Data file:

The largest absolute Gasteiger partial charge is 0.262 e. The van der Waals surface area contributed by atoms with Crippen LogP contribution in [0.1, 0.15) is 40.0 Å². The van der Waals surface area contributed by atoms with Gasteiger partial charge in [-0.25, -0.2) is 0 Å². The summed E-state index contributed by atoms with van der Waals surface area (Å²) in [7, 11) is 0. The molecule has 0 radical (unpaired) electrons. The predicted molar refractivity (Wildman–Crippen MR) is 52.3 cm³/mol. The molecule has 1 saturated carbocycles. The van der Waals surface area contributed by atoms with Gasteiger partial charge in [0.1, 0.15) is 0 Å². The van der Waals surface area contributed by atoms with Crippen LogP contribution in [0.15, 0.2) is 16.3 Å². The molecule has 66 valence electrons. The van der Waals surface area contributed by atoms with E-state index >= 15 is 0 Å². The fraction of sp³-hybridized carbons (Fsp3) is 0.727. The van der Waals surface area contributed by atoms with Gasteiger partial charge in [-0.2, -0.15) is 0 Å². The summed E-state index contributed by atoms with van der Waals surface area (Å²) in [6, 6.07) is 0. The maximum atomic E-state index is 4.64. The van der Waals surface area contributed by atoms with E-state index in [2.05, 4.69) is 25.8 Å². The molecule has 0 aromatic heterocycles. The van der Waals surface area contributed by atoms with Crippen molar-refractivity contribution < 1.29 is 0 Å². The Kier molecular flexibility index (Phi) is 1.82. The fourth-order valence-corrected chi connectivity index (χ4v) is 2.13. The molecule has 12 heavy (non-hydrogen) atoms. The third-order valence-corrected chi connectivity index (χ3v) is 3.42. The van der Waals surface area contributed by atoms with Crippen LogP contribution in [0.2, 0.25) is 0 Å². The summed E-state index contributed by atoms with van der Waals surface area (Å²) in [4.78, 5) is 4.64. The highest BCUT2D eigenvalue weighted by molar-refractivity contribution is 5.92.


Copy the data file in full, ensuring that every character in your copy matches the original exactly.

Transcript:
The largest absolute Gasteiger partial charge is 0.262 e. The van der Waals surface area contributed by atoms with Crippen LogP contribution in [0.1, 0.15) is 40.0 Å². The van der Waals surface area contributed by atoms with Gasteiger partial charge in [-0.25, -0.2) is 0 Å². The summed E-state index contributed by atoms with van der Waals surface area (Å²) in [7, 11) is 0. The molecule has 0 radical (unpaired) electrons. The predicted molar refractivity (Wildman–Crippen MR) is 52.3 cm³/mol. The molecule has 1 saturated carbocycles. The van der Waals surface area contributed by atoms with Gasteiger partial charge in [0.1, 0.15) is 0 Å². The van der Waals surface area contributed by atoms with Crippen LogP contribution in [0.15, 0.2) is 16.3 Å². The molecule has 66 valence electrons. The van der Waals surface area contributed by atoms with E-state index >= 15 is 0 Å². The fraction of sp³-hybridized carbons (Fsp3) is 0.727. The van der Waals surface area contributed by atoms with Gasteiger partial charge in [-0.2, -0.15) is 0 Å². The summed E-state index contributed by atoms with van der Waals surface area (Å²) in [6, 6.07) is 0. The maximum atomic E-state index is 4.64. The van der Waals surface area contributed by atoms with E-state index in [2.05, 4.69) is 25.8 Å². The molecule has 0 aromatic heterocycles. The van der Waals surface area contributed by atoms with Crippen molar-refractivity contribution < 1.29 is 0 Å². The Kier molecular flexibility index (Phi) is 1.82. The fourth-order valence-corrected chi connectivity index (χ4v) is 2.13. The molecule has 12 heavy (non-hydrogen) atoms. The third-order valence-corrected chi connectivity index (χ3v) is 3.42. The van der Waals surface area contributed by atoms with Crippen LogP contribution in [0.2, 0.25) is 0 Å². The summed E-state index contributed by atoms with van der Waals surface area (Å²) in [4.78, 5) is 4.64. The highest BCUT2D eigenvalue weighted by molar-refractivity contribution is 5.92.